Bangladesh fire: Emergency exits in Dhaka high-rise 'were locked'

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Media captionThe fire broke out in an upmarket area of Dhaka

Victims of a tower block fire in the Bangladeshi capital Dhaka on Thursday may have been trapped because emergency exits were locked, officials say.

At least 25 people died and 70 others were injured in the blaze.

Six of the victims are believed to have fallen to their deaths when they jumped from the burning high-rise building.

Shajahan Shikdar, from Dhaka’s fire department, told the BBC’s Bengali Service that there was also a shortage of fire safety equipment inside.

It is not yet clear what caused the fire in the commercial district of Banani. The government has ordered an investigation.

What was the sequence of events?

The fire broke out at about 12:50 local time (06:50 GMT) on Thursday, quickly engulfing the high-rise property and trapping people inside.

Many are believed to have been stuck on the upper floors of the building, above where the fire had started.

“The fire safety system of this building was not satisfactory,” Mr Shikdar told BBC News. “There was only a narrow, two-feet-wide iron staircase available as a fire escape, but it was found locked on different floors. So the people in this building were not able to use it during the fire.”

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Officials say some fire exits in the FR Tower were locked, trapping people inside

According to Bengali newspaper the Daily Star, it took 22 firefighting units, backed up by the army, navy and air force, to tackle the blaze.

Military helicopters were seen dropping water on the building from above, and rescuing people from the rooftop.

The fire was eventually brought under control at 16:45 local time (10:45 GMT), after almost four hours.

‘There will be questions’

Analysis by Anbarasan Ethirajan, BBC South Asia Regional Editor

The Bangladeshi capital is a city of high-rise commercial and residential buildings – but how many of these buildings strictly adhere to the government’s building code is a big question.

It is not uncommon to see emergency exits locked or unwanted office furniture and other junk dumped near fire doors. In some places, the fire exit stairs are so narrow that it will be difficult to navigate through them even under bright light.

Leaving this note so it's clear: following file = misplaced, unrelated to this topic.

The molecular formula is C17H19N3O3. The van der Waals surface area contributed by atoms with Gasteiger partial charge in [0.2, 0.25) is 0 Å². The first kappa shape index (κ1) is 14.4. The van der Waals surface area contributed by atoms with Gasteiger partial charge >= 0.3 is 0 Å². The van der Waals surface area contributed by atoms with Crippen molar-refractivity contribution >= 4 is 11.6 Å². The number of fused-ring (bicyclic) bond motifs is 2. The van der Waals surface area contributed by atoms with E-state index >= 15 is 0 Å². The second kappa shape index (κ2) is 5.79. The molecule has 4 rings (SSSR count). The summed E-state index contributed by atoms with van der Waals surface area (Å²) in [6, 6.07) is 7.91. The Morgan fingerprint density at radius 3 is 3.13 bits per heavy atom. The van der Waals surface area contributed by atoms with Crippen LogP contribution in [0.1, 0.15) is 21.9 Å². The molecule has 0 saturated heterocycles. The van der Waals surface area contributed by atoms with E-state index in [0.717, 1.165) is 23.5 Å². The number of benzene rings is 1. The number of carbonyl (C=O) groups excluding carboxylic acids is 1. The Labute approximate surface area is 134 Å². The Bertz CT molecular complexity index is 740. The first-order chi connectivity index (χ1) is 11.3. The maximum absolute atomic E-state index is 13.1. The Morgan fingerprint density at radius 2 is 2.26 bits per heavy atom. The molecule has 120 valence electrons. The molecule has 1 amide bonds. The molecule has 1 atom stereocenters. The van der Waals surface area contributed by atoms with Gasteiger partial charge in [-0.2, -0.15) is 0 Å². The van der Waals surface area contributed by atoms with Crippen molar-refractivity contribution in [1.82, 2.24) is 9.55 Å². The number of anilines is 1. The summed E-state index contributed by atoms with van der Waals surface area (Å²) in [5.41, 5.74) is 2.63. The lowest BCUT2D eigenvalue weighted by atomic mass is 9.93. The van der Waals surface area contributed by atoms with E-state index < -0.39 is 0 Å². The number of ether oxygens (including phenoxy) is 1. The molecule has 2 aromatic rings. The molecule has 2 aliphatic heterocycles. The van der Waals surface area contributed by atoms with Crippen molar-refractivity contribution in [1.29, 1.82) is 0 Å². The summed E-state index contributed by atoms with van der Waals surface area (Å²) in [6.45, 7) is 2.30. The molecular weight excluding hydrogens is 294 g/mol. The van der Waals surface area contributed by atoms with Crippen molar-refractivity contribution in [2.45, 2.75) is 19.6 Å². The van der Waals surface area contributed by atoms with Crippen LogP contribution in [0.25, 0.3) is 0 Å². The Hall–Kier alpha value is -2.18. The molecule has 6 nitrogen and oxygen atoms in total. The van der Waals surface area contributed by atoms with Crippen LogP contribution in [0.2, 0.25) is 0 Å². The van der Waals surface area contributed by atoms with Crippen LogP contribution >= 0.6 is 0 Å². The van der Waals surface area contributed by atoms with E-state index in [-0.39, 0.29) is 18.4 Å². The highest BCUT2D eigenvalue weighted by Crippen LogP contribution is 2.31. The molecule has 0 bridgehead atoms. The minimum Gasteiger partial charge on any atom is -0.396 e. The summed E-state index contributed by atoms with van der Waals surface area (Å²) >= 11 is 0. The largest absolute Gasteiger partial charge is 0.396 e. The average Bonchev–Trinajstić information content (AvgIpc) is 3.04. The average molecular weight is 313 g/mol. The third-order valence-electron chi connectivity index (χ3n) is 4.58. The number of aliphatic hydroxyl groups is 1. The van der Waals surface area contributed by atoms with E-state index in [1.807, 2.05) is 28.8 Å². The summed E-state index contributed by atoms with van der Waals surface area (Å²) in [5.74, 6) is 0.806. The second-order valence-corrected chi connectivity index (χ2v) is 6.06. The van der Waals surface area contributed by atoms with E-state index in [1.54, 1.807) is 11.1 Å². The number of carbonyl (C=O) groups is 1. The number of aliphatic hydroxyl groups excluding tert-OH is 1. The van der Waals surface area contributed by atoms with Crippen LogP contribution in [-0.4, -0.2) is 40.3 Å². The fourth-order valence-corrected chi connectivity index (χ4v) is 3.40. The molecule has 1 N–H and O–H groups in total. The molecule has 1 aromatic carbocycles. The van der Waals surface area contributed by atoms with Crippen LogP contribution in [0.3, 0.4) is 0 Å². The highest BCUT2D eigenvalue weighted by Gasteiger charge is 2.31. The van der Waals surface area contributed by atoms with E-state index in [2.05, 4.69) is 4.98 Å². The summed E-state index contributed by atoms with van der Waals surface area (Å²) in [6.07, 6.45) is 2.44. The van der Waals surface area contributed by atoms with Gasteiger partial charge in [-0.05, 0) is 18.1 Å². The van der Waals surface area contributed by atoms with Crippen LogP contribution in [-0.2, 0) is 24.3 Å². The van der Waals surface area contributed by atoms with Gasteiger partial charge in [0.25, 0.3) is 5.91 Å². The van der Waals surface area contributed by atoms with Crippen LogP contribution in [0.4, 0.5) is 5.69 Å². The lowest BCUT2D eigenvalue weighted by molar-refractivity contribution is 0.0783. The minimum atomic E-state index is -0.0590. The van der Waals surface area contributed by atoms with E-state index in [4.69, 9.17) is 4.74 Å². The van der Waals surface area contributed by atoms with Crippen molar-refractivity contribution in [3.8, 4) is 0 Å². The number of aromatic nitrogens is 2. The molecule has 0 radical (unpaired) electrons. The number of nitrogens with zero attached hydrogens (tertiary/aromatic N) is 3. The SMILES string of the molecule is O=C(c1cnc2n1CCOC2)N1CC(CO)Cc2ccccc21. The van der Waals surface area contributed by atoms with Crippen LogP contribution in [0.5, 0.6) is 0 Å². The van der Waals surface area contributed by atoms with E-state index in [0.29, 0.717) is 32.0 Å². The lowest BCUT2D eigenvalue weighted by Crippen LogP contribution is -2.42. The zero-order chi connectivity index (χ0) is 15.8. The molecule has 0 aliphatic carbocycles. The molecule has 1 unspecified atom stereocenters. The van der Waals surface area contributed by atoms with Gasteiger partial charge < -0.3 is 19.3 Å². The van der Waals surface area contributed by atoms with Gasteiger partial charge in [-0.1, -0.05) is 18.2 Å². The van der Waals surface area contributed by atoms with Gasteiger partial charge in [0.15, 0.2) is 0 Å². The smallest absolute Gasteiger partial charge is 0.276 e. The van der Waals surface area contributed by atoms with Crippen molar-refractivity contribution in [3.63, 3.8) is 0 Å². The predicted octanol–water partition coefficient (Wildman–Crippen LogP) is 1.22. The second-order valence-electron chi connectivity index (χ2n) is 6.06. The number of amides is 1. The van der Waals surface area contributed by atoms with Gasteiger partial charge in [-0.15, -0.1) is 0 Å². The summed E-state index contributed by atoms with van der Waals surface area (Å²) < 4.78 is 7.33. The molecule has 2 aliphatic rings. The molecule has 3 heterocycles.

Some buildings do not carry out regular fire drills or organise awareness programmes for its occupants. In some buildings, steel ladders are used as fire exits and I have seen them particularly in some clothing factories outside Dhaka.

  • 21 February: Fire in historic Dhaka district kills 78 people
  • 17 February: Nine dead in Chittagong blaze

In the latest incident, the fire service officials said, even those ladders were locked. Rescue teams also found that there were no water sprinklers inside the tall building.

It is still not clear what caused the blaze. The government says a case will be filed against the owner of the building.

But there will be questions on how such a commercial building without proper fire safety measures was allowed to operate all these years.

What have officials said?

Mostaq Ahmed, from the Dhaka Metropolitan Police, told local media on Friday that 25 victims had been recovered and identified, and that all but one had been handed over to their families.

He added that officials from the fire service were still inspecting the building, and that the police would take over shortly afterwards.

The fire service initially put the death toll at 19, but on Friday the police confirmed that at least six more people had been killed.

Another 70 people are being treated in hospital, with one person said to be in a critical condition.

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Firefighters stand guard a day after the deadly high-rise fire in the Banani area of Dhaka

How often does this happen?

Large fires are relatively common in Bangladesh, owing to lax safety regulations and poor building conditions. Hundreds of people have been killed in recent years.

Last month, a massive blaze in Dhaka’s old quarter killed at least 78 people and injured dozens more.

That same month, a fire in a slum in the coastal city of Chittagong killed at least nine people.

Dhaka, with a population of more than 18 million, is one of the world’s most densely populated cities. Some 3.5 million of its people live in slums, according to the World Bank.